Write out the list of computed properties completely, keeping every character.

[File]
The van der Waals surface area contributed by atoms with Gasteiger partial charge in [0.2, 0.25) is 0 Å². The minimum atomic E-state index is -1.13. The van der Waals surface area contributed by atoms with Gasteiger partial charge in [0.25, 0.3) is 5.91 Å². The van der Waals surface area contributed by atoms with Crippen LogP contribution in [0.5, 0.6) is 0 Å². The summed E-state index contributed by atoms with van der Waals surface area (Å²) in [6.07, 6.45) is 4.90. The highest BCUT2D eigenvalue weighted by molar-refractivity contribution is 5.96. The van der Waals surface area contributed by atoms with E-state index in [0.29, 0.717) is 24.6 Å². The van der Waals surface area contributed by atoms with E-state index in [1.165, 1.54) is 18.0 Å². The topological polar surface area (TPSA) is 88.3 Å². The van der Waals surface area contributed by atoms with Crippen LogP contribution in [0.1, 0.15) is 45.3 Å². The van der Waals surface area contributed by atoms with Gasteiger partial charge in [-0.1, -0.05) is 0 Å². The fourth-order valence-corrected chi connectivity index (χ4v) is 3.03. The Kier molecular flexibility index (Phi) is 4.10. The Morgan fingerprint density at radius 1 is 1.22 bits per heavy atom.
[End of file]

The van der Waals surface area contributed by atoms with Gasteiger partial charge in [0.2, 0.25) is 0 Å². The minimum atomic E-state index is -1.13. The van der Waals surface area contributed by atoms with Gasteiger partial charge in [0.25, 0.3) is 5.91 Å². The van der Waals surface area contributed by atoms with Crippen LogP contribution in [0.5, 0.6) is 0 Å². The summed E-state index contributed by atoms with van der Waals surface area (Å²) in [6.07, 6.45) is 4.90. The highest BCUT2D eigenvalue weighted by molar-refractivity contribution is 5.96. The van der Waals surface area contributed by atoms with E-state index in [0.29, 0.717) is 24.6 Å². The van der Waals surface area contributed by atoms with E-state index in [1.165, 1.54) is 18.0 Å². The topological polar surface area (TPSA) is 88.3 Å². The van der Waals surface area contributed by atoms with Crippen LogP contribution in [0.1, 0.15) is 45.3 Å². The van der Waals surface area contributed by atoms with Gasteiger partial charge in [-0.1, -0.05) is 0 Å². The fourth-order valence-corrected chi connectivity index (χ4v) is 3.03. The Kier molecular flexibility index (Phi) is 4.10. The Morgan fingerprint density at radius 1 is 1.22 bits per heavy atom.